The Catechetical Review - Communicating Christ for a New Evangelization

The Spiritual Life: The Eucharist – Food of Truth and Source of our Salvation

Authored by Fr. Michael Berry, OCD in Issue #9.2 of Catechetical Review

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Eucharistic Revival LogoIn a 1978 Lenten catechesis given in Munich, then-Cardinal Joseph Ratzinger spoke of the eucharistic mystery as an incomparable encapsulation of Christ’s transformative self-gift, whose meaning is best expressed in the act of washing his disciples’ feet: “He, who is Lord, comes down to us; he lays aside the garments of glory and becomes a slave . . . he bends down to our dirty feet, to the dirt of humanity, [and by] his greater love he washes us clean.”[1] Christ’s freely chosen self-abasement is the work of love that restores us and prepares us to sit down together at table, to enter into the banquet of the kingdom that is nothing less than full communion with God and with one another. We are “washed through our willingness to yield to [Christ’s] love” and “able to be with God.” [2]

The Sacrament of the Eucharist is the continuation of Christ’s work as “the way, the truth, and the life” (Jn 14:6), received first in our faith-filled consuming of this divine food (which is at once Christ’s loving surrender to the Father on Calvary) and then in our loving and attentive adoration of the One who remains with us. In Christianity, God who “goes in search of man” desires a personal encounter with each man and woman as a chosen son or daughter of God and an heir by the grace of the Holy Spirit.[3] God is never content with a worship that is merely the “exchange of ideas,” a religion of consoling insight; rather, he wills to save us by a real, transforming encounter with his presence leading us to love as he does. Physical contact and communion with the Incarnate Word in the pews among our brothers and sisters is desired by God as most fitting for our mode of being: persons with a body and a soul. So, while respecting those unable to attend Mass due to illness or infirmity due to advanced years, and knowing that God provides as we are unable, the unforced choice to watch a YouTube broadcast of one’s favorite preacher rather than physically attending the Holy Mass fails to rise to the level of the encounter God seeks or the manner of worship he desires.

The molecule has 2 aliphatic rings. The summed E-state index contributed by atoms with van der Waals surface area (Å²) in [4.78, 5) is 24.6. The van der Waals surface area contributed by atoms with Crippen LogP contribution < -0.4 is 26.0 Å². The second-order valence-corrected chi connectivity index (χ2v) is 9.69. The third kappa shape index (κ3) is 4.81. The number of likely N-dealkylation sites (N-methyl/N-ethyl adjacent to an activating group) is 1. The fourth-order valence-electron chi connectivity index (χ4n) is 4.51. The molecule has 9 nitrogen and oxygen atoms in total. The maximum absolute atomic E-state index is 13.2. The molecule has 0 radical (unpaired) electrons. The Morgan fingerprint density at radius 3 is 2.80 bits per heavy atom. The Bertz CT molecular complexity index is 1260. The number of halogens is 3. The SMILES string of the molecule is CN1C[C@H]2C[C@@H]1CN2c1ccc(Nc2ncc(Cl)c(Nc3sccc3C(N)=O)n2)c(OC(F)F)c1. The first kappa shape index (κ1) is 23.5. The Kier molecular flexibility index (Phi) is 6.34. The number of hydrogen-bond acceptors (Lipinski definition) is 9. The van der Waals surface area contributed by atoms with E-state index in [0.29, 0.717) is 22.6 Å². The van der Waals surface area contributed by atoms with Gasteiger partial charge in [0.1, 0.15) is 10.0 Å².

The gift of the Sacrament of the Eucharist testifies to God’s longing for communion with our whole person. Our salvation is born of a relationship with our Savior who (for love of us) now possesses a human body and soul and desires to encounter us likewise. Beyond any of the present “horizontal-bound,” reductive ideologies that promote human “freedom” as unrestrained self-potentiality (especially concerning the body), yet which fail to address the God-sized longing of the human heart, God offers us in Jesus “integral salvation . . . which embraces the whole person,” the discovery of our true identity as sons and daughters of God.[4]

If there is anything so longed for in our present world, especially among the young, it is to know who we truly are and the purpose for which we exist. Beyond the daily cacophony of voices that cry out for attention and demand conformity and acceptance, at the threat of our being shunned, Jesus alone has “the words of eternal life” (Jn 6:68). And he continues to summon us, in the Sacrament of the Eucharist, to “come to [him] to have life” (Jn 5:40).

For this reason, in the Eucharist Jesus “becomes for us the food of truth.”[5] Wonderfully stated, Pope Benedict XVI wrote, “Jesus is the lodestar of human freedom: without him, freedom loses its focus, for without the knowledge of truth, freedom becomes debased, alienated and reduced to empty caprice. With him, freedom finds itself.”[6] Through regular contact with Jesus in the Eucharist, we are drawn into his self-gift; we are tasked with “entering into his ‘hour,’”[7] wherein we discover the true purpose of our life—that our happiness is found only through the sincere gift of ourselves in union with him.[8]

Very Rev. Michael Berry, OCD, is the provincial superior of the Immaculate Heart of Mary Province of Discalced Carmelite Friars, which includes the East Coast and Upper Midwest.


[1] Joseph Ratzinger, God Is Near Us: The Eucharist, the Heart of Life, ed. Stephan Otto Horn and Vinzenz Pfnür, trans. Henry Taylor (San Francisco: Ignatius Press, 2003), 30.

[2] Ratzinger, God Is Near Us, 31.

[3] See John Paul II, Tertio Millennio Adveniente, 7

[4] John Paul II, Redemptoris Missio, 11.

[5] Benedict XVI, Sacramentum Caritatis, 2.

[6] Ibid., quoting his “Address to Participants in the Plenary Assembly of the Congregation for the Doctrine of the Faith” (10 February 2006): AAS 98 (2006), 255.

[7] Benedict XVI, Sacramentum Caritatis, 11.

[8] See Second Vatican Council, Gaudium et Spes, 24.

This article originally appeared on page 13 of the printed edition. USCCB National Eucharistic Revival Logo.

This article is from The Catechetical Review (Online Edition ISSN 2379-6324) and may be copied for catechetical purposes only. It may not be reprinted in another published work without the permission of The Catechetical Review by contacting [email protected]

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